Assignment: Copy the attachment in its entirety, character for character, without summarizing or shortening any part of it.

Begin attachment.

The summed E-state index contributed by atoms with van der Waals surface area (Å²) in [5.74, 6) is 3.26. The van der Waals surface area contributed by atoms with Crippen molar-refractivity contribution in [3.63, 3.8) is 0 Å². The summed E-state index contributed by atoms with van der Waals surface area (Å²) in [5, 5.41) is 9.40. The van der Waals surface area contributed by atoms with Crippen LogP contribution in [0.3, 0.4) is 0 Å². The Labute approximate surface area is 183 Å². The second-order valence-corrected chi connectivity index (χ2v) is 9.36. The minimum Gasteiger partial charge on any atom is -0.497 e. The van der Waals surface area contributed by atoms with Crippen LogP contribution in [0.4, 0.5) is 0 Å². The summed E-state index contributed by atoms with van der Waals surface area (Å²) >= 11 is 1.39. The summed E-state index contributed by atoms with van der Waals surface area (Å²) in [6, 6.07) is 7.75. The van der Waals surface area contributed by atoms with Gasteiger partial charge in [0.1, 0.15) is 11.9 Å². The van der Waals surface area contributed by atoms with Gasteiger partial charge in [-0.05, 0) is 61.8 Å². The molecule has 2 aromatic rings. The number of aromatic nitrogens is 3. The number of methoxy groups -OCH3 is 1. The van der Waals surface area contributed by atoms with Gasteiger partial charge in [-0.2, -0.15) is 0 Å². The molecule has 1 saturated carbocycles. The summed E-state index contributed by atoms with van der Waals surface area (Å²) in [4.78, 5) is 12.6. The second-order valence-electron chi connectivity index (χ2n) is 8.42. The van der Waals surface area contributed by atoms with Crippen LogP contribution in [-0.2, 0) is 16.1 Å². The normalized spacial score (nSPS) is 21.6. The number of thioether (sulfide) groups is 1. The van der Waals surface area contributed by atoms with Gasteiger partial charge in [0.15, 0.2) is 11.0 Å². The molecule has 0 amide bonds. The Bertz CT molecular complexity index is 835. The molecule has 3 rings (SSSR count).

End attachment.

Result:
The summed E-state index contributed by atoms with van der Waals surface area (Å²) in [5.74, 6) is 3.26. The van der Waals surface area contributed by atoms with Crippen molar-refractivity contribution in [3.63, 3.8) is 0 Å². The summed E-state index contributed by atoms with van der Waals surface area (Å²) in [5, 5.41) is 9.40. The van der Waals surface area contributed by atoms with Crippen LogP contribution in [0.3, 0.4) is 0 Å². The Labute approximate surface area is 183 Å². The second-order valence-corrected chi connectivity index (χ2v) is 9.36. The minimum Gasteiger partial charge on any atom is -0.497 e. The van der Waals surface area contributed by atoms with Crippen LogP contribution in [0.4, 0.5) is 0 Å². The summed E-state index contributed by atoms with van der Waals surface area (Å²) >= 11 is 1.39. The summed E-state index contributed by atoms with van der Waals surface area (Å²) in [6, 6.07) is 7.75. The van der Waals surface area contributed by atoms with Gasteiger partial charge in [0.1, 0.15) is 11.9 Å². The van der Waals surface area contributed by atoms with Gasteiger partial charge in [-0.05, 0) is 61.8 Å². The molecule has 2 aromatic rings. The number of aromatic nitrogens is 3. The number of methoxy groups -OCH3 is 1. The van der Waals surface area contributed by atoms with Gasteiger partial charge in [-0.2, -0.15) is 0 Å². The molecule has 1 saturated carbocycles. The summed E-state index contributed by atoms with van der Waals surface area (Å²) in [4.78, 5) is 12.6. The second-order valence-electron chi connectivity index (χ2n) is 8.42. The van der Waals surface area contributed by atoms with Crippen LogP contribution in [-0.2, 0) is 16.1 Å². The normalized spacial score (nSPS) is 21.6. The number of thioether (sulfide) groups is 1. The van der Waals surface area contributed by atoms with Gasteiger partial charge in [0.15, 0.2) is 11.0 Å². The molecule has 0 amide bonds. The Bertz CT molecular complexity index is 835. The molecule has 3 rings (SSSR count).